Haves, Halves, and Have-Nots: School Libraries and Student Achievement in California Page: 88
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states and providing a more nuanced picture of the correlations between school library programs
and student achievement.
The theoretical foundation of this study derives from two models of the school library
program that reflect the increasingly instructional role of the library media specialist, as reviewed
earlier in this chapter. Loertscher's Taxonomies of the School Library Media Program (2000)
describes a tiered library media program, with the information infrastructure-buildings,
equipment, and the network-- followed by the basic direct services libraries traditionally provide,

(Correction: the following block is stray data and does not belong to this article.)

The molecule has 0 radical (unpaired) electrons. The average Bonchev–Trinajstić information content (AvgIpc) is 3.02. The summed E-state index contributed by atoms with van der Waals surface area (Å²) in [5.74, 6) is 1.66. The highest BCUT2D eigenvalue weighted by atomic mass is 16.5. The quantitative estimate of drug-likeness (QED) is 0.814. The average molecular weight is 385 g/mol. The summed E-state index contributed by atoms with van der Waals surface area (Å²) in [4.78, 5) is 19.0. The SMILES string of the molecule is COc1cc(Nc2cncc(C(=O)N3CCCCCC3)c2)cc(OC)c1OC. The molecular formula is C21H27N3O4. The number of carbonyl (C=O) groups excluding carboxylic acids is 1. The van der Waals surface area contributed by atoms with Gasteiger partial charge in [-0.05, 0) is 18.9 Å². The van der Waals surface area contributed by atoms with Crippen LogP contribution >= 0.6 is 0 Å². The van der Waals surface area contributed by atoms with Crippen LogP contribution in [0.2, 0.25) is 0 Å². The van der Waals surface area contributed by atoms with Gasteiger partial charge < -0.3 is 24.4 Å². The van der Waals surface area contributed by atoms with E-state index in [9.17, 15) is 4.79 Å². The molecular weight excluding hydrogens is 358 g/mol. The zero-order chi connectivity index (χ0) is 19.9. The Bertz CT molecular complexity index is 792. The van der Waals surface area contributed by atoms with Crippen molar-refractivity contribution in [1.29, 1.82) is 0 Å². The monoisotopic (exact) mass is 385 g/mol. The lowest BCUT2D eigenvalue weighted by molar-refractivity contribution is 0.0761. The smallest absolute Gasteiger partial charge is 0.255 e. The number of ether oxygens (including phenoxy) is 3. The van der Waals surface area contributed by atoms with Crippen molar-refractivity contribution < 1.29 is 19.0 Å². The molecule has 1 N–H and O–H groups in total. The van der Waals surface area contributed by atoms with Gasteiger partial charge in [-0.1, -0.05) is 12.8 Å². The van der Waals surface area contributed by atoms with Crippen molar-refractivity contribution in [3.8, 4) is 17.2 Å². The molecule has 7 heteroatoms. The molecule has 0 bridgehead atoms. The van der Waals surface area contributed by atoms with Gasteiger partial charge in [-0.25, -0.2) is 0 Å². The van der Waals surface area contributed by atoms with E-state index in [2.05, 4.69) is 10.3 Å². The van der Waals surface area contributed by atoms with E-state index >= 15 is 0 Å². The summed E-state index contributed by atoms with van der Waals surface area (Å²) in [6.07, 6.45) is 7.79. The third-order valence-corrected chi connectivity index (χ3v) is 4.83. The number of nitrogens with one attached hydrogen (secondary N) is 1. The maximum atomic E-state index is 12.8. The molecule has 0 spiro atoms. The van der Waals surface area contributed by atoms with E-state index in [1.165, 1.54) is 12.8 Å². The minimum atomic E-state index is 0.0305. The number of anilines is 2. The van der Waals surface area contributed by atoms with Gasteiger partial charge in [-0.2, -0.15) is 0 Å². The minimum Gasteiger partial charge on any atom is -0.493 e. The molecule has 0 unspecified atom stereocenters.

including reference, individual help, and provision of materials at a teacher's request. The next
level identifies four key programmatic concerns for the library media specialist: collaboration,
reading, enhancing learning through technology, and information literacy. The end result of these
parts of a library program functioning well is increased student achievement. The visual model
indicates clearly that the technical and paraprofessional support staff assumes the greater part
maintaining the infrastructure and providing many direct services, while the LMS devotes most
of his time to instructional roles: collaborating with teachers in the creation of meaningful
learning experiences that build reading and information literacy skills and exploit technology to
enhance learning. See figure 1.
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Achterman, Douglas L. Haves, Halves, and Have-Nots: School Libraries and Student Achievement in California, dissertation, December 2008; Denton, Texas. (digital.library.unt.edu/ark:/67531/metadc9800/m1/102/: accessed August 18, 2017), University of North Texas Libraries, Digital Library, digital.library.unt.edu; .